Hundreds of people gathered this evening at the scene of last Saturday's fatal fire in Carrickmines in Dublin for a candlelit vigil.
Hundreds of candles were lit and placed alongside the floral tributes at the entrance to the halting site where the ten people died.
A number of people released Chinese lanterns, however gardaí stopped any further lanterns being released after one of them got caught in a tree and burned out above the crowd.
A vigil was also held in Eyre Square in Galway this evening to commemorate the fire victims.
Earlier, Dún Laoghaire-Rathdown County Council told residents of a south Dublin housing estate that a temporary halting site for survivors of last weekend's fire will be used for just six months.
Those living on the estate met local council officials today after they blocked entry to a plot of land earmarked as a temporary accommodation site for survivors of the fire in which ten people were killed.
Residents of Rockville Drive, a cul-de-sac off Glenamuck Road in Carrickmines, have said that they were not consulted on the plans and while they had sympathy for those affected, they were concerned about the lack of discussion in selecting the site and its suitability.
The council wrote to the residents yesterday informing them that work was to begin on the plot of land to accommodate survivors of the fire.
In the letter, the council said it had used its emergency powers under the Housing Act to use the site for emergency accommodation.
It said due to the emergency nature of the situation and urgent need, it was proposing to start the work immediately and it would take about a week to complete.
Three protesters in favour of using Rockville as a rehousing site hung up posters at the site this evening.
In a statement this afternoon, Southside Traveller Action Group said officials from Dún Laoghaire-Rathdown County Council met residents on Gelnamuck Road this morning to solve the impasse.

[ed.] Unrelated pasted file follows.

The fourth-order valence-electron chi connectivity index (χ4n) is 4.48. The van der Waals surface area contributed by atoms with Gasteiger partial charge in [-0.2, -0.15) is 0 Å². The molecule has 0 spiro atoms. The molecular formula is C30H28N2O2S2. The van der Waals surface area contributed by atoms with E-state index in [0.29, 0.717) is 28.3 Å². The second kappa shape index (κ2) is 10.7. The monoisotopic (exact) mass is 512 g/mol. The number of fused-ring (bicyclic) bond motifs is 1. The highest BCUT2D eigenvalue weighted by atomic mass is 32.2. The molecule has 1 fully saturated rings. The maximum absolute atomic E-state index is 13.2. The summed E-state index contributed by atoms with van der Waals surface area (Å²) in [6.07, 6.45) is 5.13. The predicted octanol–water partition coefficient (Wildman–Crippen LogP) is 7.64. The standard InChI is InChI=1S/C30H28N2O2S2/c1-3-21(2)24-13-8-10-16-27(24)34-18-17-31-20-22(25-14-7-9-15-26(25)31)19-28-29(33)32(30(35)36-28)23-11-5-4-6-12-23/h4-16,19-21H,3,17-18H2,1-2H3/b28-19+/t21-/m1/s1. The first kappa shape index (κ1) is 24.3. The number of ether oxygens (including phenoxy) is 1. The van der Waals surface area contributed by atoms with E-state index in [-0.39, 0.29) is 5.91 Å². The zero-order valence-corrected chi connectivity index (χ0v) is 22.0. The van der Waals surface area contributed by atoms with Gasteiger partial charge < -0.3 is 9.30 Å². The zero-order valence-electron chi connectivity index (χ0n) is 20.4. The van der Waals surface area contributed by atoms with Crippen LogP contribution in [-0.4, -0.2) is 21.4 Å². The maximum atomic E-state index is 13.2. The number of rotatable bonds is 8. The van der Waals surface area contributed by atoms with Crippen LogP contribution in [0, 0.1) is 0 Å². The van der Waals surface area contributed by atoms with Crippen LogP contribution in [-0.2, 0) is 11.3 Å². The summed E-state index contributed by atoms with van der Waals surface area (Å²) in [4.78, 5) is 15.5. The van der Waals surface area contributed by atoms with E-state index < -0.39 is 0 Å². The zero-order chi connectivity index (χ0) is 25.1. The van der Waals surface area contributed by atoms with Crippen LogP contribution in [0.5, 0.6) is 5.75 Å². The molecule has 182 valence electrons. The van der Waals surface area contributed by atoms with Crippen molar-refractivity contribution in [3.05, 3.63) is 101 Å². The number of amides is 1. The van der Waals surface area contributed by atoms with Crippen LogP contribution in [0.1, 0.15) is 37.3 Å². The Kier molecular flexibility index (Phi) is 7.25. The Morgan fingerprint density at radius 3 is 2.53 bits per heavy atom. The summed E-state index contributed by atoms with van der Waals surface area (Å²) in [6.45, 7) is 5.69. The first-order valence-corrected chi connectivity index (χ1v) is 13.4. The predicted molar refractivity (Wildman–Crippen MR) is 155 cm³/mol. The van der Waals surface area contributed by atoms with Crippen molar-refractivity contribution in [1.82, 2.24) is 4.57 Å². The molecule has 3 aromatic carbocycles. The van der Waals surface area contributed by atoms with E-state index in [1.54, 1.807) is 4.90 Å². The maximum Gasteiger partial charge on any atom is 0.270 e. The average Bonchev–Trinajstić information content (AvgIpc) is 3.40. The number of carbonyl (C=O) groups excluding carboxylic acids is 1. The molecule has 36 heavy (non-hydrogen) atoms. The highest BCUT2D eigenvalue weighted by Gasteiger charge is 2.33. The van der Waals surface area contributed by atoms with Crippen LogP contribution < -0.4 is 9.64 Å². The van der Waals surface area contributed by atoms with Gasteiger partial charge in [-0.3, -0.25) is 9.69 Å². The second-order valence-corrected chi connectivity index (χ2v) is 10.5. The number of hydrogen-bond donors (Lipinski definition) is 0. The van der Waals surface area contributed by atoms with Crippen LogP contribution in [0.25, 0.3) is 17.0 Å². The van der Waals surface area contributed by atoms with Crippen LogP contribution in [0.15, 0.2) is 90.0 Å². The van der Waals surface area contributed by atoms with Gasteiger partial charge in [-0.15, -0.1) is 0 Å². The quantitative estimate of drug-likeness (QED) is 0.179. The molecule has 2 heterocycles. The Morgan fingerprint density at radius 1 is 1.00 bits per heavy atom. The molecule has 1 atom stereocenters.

There was no outcome of the meeting and council officials confirmed to the group that negotiations are ongoing.
Earlier, the council issued a statement saying its representatives at today's meeting with the local residents gave a commitment that the emergency site will be decommissioned within six months on completion of the works at the new permanent designated site.
The digger that was in place waiting to begin work has now left the location.
Meanwhile, Taoiseach Enda Kenny has said it is necessary to consult with local communities when re-locating families.
Speaking on Newstalk, Mr Kenny said: "The funerals haven't even taken place of these ten people.
"Of course these things have to be dealt with but there is a procedure and a process by which you can consult with local people at a time of tragedy and say look 'we need to use this field'."
Mr Kenny said "consultations and conversations" with communities were very important and he hoped that could take place today.
He hoped the residents of Carrickmines would respond after things were explained to them fully, the Taoiseach added.
Minister for the Environment Alan Kelly denounced the protest yesterday, describing it as "shameful and wrong".
Residents concerns' are unfounded - Irish Traveller Movement
The Director of the Irish Traveller Movement has said that concerns from some quarters about the family affected by Sunday's fire tragedy in Carrickmines in Dublin are unfounded.